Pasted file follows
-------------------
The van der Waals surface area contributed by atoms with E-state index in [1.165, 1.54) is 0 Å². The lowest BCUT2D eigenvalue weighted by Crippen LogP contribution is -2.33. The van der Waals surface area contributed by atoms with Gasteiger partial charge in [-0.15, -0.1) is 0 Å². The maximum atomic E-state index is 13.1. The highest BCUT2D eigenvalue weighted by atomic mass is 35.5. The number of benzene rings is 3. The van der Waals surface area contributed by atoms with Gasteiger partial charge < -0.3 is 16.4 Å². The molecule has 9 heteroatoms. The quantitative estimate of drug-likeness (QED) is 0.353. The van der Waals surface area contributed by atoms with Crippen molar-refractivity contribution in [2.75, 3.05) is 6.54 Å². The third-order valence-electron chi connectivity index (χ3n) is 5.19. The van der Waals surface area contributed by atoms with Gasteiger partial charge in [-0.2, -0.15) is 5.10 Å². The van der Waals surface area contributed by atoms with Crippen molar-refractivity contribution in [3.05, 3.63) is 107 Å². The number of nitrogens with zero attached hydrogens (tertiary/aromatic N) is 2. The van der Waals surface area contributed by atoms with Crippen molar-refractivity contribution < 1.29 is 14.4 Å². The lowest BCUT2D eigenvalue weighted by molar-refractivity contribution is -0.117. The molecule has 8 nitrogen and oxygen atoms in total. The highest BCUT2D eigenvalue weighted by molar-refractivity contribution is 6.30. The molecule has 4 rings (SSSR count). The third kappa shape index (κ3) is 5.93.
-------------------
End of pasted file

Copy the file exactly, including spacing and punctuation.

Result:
The van der Waals surface area contributed by atoms with E-state index in [1.165, 1.54) is 0 Å². The lowest BCUT2D eigenvalue weighted by Crippen LogP contribution is -2.33. The van der Waals surface area contributed by atoms with Gasteiger partial charge in [-0.15, -0.1) is 0 Å². The maximum atomic E-state index is 13.1. The highest BCUT2D eigenvalue weighted by atomic mass is 35.5. The number of benzene rings is 3. The van der Waals surface area contributed by atoms with Gasteiger partial charge < -0.3 is 16.4 Å². The molecule has 9 heteroatoms. The quantitative estimate of drug-likeness (QED) is 0.353. The van der Waals surface area contributed by atoms with Crippen molar-refractivity contribution in [2.75, 3.05) is 6.54 Å². The third-order valence-electron chi connectivity index (χ3n) is 5.19. The van der Waals surface area contributed by atoms with Gasteiger partial charge in [-0.2, -0.15) is 5.10 Å². The van der Waals surface area contributed by atoms with Crippen molar-refractivity contribution in [3.05, 3.63) is 107 Å². The number of nitrogens with zero attached hydrogens (tertiary/aromatic N) is 2. The van der Waals surface area contributed by atoms with Crippen molar-refractivity contribution < 1.29 is 14.4 Å². The lowest BCUT2D eigenvalue weighted by molar-refractivity contribution is -0.117. The molecule has 8 nitrogen and oxygen atoms in total. The highest BCUT2D eigenvalue weighted by molar-refractivity contribution is 6.30. The molecule has 4 rings (SSSR count). The third kappa shape index (κ3) is 5.93.